x can't change. If x's type is &mut T, then the reference (x) can't change. What can change is the referent (*x). That's not the same thing, it's not muddy, it's a clear distinction.

I think interior mutability can be thought of in a similar way, with Cell<T> being similar to &mut T. I'm less clear about that.

But at least in the more common case of u32 or String I think this is all very clear.

That's not a loophole. That's making a copy and mutating the copy. Of course that's allowed. This doesn't change the value of x.


That's clear from language implementor's perspective when you're pedantic about reasoning differently about the x binding and the value of x, but it's not clear from average users' perspective where it's just a label for whatever value this binding is used for.

{x}.mutate() can be a move, not a copy.

An attempt to clarify some ideas being discussed:

As I see it, way in which let vs. let mut is “just a lint” is that it only affects things within a single function body. Thus, it can be useful to readers of that single function, but it can never give a guarantee relevant to any larger scope of a program (module or crate boundary), like & vs. &mut does.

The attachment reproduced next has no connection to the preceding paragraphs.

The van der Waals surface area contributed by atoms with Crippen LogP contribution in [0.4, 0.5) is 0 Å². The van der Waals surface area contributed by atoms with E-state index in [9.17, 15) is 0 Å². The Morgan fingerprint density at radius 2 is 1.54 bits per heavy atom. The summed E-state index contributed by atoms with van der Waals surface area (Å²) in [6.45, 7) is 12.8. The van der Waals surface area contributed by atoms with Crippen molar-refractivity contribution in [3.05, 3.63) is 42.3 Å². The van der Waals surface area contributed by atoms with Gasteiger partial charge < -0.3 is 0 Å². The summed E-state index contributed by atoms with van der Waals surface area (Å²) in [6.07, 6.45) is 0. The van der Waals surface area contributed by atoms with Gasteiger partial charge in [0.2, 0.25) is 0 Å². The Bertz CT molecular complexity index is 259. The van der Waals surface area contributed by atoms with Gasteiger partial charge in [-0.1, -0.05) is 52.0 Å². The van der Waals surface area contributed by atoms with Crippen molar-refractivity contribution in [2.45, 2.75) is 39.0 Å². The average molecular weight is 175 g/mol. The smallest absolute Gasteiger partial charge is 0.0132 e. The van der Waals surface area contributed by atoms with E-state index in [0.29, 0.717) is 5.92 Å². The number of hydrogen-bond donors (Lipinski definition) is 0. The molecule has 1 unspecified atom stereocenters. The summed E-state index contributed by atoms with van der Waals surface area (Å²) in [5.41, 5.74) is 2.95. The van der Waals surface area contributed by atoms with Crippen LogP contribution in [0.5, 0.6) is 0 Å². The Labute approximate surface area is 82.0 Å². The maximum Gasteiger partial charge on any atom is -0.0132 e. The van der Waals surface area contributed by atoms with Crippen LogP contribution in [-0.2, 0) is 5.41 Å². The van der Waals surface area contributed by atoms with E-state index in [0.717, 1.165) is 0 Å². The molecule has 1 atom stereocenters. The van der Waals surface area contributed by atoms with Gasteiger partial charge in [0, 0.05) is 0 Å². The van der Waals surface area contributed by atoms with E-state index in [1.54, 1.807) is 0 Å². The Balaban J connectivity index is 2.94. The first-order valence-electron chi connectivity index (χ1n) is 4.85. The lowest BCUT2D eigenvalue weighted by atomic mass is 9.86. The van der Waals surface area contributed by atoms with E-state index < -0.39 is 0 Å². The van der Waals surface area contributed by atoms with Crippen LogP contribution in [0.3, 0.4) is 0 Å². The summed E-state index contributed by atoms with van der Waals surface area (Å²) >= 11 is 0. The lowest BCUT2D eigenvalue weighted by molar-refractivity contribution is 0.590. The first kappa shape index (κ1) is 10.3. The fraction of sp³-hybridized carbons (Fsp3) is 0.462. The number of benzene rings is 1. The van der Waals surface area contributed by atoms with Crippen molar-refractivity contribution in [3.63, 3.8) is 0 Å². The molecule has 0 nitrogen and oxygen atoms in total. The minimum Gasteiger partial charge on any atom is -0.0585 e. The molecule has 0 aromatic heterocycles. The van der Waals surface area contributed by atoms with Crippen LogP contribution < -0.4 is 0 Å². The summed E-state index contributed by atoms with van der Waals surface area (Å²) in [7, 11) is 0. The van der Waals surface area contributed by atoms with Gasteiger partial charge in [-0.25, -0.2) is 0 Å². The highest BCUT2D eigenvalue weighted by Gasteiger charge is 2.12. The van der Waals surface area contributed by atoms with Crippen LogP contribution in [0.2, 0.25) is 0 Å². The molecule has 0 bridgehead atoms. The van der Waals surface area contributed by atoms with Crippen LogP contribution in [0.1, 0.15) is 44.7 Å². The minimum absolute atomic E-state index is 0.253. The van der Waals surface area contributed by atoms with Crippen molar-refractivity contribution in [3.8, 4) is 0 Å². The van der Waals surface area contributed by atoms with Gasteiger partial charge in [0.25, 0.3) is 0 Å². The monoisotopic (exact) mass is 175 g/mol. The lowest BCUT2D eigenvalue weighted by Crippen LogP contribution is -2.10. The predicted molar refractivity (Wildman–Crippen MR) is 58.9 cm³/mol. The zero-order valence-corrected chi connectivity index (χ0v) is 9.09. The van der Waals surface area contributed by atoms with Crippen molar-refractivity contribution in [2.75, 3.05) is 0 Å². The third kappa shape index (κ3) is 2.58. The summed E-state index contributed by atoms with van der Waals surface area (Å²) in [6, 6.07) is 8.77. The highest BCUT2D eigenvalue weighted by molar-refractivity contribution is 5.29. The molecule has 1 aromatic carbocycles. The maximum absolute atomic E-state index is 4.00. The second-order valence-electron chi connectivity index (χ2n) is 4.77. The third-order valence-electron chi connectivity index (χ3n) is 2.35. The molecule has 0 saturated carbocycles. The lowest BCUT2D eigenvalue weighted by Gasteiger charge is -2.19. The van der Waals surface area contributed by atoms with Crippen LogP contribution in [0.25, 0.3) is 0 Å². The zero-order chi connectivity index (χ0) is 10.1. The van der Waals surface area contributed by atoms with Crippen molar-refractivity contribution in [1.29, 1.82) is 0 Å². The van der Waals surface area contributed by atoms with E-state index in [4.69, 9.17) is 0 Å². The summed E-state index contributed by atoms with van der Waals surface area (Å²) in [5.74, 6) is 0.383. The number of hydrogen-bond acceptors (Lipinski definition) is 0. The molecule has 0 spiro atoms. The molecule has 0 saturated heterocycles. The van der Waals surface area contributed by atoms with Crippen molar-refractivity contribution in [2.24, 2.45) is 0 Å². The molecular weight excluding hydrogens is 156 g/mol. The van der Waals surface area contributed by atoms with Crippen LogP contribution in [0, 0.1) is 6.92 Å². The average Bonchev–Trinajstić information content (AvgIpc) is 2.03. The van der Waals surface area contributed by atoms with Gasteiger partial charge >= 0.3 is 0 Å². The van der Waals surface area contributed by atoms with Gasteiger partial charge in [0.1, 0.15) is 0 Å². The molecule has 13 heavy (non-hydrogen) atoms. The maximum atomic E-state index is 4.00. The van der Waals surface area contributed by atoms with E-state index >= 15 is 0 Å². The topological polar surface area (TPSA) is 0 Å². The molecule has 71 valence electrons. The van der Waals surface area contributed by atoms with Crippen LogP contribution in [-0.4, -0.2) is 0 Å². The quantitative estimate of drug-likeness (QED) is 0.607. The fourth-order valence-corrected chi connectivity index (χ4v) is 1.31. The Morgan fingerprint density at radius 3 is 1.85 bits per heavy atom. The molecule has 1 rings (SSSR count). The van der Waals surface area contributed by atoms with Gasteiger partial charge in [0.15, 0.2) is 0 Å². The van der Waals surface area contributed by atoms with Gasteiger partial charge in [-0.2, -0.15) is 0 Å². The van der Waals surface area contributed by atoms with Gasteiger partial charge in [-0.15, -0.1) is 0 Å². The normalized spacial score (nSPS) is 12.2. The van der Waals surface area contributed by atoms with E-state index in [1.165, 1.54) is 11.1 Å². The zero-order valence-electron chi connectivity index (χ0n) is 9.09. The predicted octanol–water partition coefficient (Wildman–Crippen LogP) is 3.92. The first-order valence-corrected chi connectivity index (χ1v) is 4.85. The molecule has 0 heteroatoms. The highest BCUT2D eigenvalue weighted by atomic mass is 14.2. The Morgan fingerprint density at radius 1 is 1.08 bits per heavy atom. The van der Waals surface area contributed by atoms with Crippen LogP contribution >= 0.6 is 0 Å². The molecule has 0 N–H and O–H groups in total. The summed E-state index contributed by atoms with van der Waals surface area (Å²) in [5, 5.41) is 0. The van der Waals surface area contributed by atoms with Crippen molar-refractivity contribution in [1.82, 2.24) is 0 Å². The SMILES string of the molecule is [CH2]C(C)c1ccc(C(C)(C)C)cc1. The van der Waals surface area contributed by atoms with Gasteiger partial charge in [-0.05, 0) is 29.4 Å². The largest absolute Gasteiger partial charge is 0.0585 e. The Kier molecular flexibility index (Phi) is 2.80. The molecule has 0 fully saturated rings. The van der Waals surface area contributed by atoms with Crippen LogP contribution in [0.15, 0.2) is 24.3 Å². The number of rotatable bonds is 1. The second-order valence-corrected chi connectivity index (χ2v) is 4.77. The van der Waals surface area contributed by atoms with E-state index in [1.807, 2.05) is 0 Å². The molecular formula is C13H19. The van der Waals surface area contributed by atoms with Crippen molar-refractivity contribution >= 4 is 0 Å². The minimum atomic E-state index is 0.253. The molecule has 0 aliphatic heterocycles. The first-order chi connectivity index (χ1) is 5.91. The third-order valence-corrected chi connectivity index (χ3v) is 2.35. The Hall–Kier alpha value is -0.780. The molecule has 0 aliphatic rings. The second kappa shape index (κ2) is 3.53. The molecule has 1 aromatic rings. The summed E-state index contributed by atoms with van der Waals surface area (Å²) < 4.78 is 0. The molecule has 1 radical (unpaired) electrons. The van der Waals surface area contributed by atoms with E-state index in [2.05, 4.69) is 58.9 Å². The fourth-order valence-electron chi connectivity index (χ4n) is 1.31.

Is it a language rule, which cannot be suppressed? Yes, definitely, so it is not really a lint. But it also isn't very powerful.


You are thinking of some other guarantee from the user perspective from what the guarantee actually is, which is why I think you're confusing guarantees.

The guarantee you actually get is this:

let x = String::from("abc");
// doesn't matter what code you put here

Will print abc no matter what (if you don't shadow x with the same name, of course).

Yes, I'm trying to say that the guarantee let mut actually gives in Rust is a very specific language-lawyery detail that is misaligned with practical guarantees that users may expect from "immutable let".